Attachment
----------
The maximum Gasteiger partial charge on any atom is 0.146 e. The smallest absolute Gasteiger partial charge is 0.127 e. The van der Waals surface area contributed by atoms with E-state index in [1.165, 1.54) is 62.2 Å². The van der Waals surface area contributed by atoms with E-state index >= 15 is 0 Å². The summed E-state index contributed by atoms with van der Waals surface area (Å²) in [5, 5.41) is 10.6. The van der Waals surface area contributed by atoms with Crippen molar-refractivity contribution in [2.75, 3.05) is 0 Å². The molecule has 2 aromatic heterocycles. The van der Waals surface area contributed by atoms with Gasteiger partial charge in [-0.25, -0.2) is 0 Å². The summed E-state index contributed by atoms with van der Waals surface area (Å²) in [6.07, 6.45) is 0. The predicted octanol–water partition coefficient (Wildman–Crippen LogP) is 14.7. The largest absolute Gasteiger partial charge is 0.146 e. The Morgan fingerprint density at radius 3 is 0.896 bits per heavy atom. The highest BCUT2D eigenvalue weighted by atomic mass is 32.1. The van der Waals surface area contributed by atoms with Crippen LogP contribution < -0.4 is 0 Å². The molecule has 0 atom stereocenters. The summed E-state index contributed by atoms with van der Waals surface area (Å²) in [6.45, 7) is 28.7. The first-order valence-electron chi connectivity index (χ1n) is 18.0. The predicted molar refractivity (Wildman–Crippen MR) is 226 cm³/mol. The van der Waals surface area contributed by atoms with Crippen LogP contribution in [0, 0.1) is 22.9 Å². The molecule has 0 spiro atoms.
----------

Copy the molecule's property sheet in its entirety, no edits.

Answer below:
The maximum Gasteiger partial charge on any atom is 0.146 e. The smallest absolute Gasteiger partial charge is 0.127 e. The van der Waals surface area contributed by atoms with E-state index in [1.165, 1.54) is 62.2 Å². The van der Waals surface area contributed by atoms with E-state index >= 15 is 0 Å². The summed E-state index contributed by atoms with van der Waals surface area (Å²) in [5, 5.41) is 10.6. The van der Waals surface area contributed by atoms with Crippen molar-refractivity contribution in [2.75, 3.05) is 0 Å². The molecule has 2 aromatic heterocycles. The van der Waals surface area contributed by atoms with Gasteiger partial charge in [-0.25, -0.2) is 0 Å². The summed E-state index contributed by atoms with van der Waals surface area (Å²) in [6.07, 6.45) is 0. The predicted octanol–water partition coefficient (Wildman–Crippen LogP) is 14.7. The largest absolute Gasteiger partial charge is 0.146 e. The Morgan fingerprint density at radius 3 is 0.896 bits per heavy atom. The highest BCUT2D eigenvalue weighted by atomic mass is 32.1. The van der Waals surface area contributed by atoms with Crippen LogP contribution < -0.4 is 0 Å². The molecule has 0 atom stereocenters. The summed E-state index contributed by atoms with van der Waals surface area (Å²) in [6.45, 7) is 28.7. The first-order valence-electron chi connectivity index (χ1n) is 18.0. The predicted molar refractivity (Wildman–Crippen MR) is 226 cm³/mol. The van der Waals surface area contributed by atoms with Crippen LogP contribution in [0, 0.1) is 22.9 Å². The molecule has 0 spiro atoms.